How to Combine Color with Acid-etched Glass and Mirror
Although black and white are classics, a splash of colour always changes the atmosphere or ambiance in any room. The influence of color in both interior and exterior applications can have a stunning effect.
Posted by Danik Dancause on 02/09/2015
With the different acid-etch finishes, combined to different materials, one can really create any look they desire. For instance, a popular trend right now in the glass industry is marker boards. With a light acid-etch finish such as Satinlite, combined with a white back-paint, one can have a truly elegant marker board.
Another way to combine color and etched glass is to actually have colored glass! There are some “standard” colors in the industry all varying from one glass manufacture to the other of course, but in essence there is blue, black, bronze, grey, and green to name a few. For example, the Canadian Union of Public Employees building in Ottawa combined regular blue and clear glass with acid-etched Satin finish blue and clear glass to create a unique kind of collage effect from the outside. From the inside of the building the acid-etched glass obscures the view while diffusing the light.
A different way to use colored glass is by applying a silver coating to the back, thus making a colored mirror. This is great for a wall application. Having the other side of the mirror acid-etched provides a slight reflection and light absorption, which is perfect when you want to illuminate a room. For example the Marriott Hotel in Montreal decided to use a blue acid-etched mirror for a large wall in the restaurant area facing windows; this really opens up the space and reduces glare and reflection as the acid-etched mirror truly absorbs the natural light. A more subtle yet sophisticated look is having grey mirror walls in the elevator lobby, like at the M9 Condos. In this case both un-etched and etched mirrors were used to get varying visual effects.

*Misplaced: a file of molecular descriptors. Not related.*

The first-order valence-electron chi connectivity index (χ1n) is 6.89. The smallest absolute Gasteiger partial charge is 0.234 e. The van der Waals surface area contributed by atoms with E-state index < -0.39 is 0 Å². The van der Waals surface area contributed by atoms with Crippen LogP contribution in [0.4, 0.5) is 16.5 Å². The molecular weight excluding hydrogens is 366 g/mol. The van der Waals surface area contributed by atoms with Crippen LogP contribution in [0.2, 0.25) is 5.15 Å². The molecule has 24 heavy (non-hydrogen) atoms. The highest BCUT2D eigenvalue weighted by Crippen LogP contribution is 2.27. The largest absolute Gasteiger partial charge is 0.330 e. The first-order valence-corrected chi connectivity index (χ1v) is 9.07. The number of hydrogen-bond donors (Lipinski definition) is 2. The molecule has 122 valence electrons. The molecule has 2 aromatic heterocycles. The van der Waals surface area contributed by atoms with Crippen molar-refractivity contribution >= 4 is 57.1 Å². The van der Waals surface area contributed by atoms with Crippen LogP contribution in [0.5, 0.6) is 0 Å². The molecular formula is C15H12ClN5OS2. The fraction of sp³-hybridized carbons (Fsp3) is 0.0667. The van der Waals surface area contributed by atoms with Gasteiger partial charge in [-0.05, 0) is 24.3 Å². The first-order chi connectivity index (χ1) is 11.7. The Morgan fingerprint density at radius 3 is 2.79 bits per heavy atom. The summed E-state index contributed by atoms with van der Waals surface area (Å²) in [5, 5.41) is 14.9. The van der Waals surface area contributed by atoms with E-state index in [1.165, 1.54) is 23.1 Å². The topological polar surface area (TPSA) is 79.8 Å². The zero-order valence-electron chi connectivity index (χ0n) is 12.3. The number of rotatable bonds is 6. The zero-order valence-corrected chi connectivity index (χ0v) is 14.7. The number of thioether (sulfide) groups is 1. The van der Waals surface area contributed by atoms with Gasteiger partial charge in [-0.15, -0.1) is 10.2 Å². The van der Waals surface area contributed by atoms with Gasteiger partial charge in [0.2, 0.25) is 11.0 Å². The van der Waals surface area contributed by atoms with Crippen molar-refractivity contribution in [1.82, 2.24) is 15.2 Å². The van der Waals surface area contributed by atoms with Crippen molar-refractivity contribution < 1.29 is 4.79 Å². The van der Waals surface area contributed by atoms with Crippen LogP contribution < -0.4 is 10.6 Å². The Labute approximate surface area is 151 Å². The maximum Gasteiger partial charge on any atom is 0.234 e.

And finally one can combine acid-etched glass and color by having colored interlayers. This is a great way to create glass panels that have a multitude of color. As mentioned earlier, there are only so many glass tints available in the market, whereas having a colored interlayer in a laminate assembly offers a much wider range of color options. The wonderful thing about acid-etched glass is that it really enhances the colour rendering making them POP really well. An example of this is the St-Joseph Oratory Project. The architects wanted to make a theme around the elevator cab areas and decided to go biblical. The lower levels are around red tints, which represent the underworld. As we go up, the colors change to lighter brown and green to represent the harvesting, and then finally turn into blue and light blue, representing heaven. The effect of the colors is really remarkable all the while letting the light pass through. This was all made possible by using two sheets of acid-etched Starphire glass and an interlayer made of liquid resin to achieve the desired color.
The combination of color and acid-etched glass can also be used in exterior applications, such as the Barnard College project. In this case, the architect wanted to replicate the look of brick without actually using any. This was accomplished by using the acid-etched Velour finish on surface #1 of the insulated unit with a Terracotta ceramic frit on surface #2.
Feel free to share your ideas on the use of color in interior or exterior glazing applications, we would love to hear from you!
For more information or questions on how to incorporate color in your acid-etched glass or mirror makeup, please do not hesitate to contact our architectural experts.
The Walker Architectural Team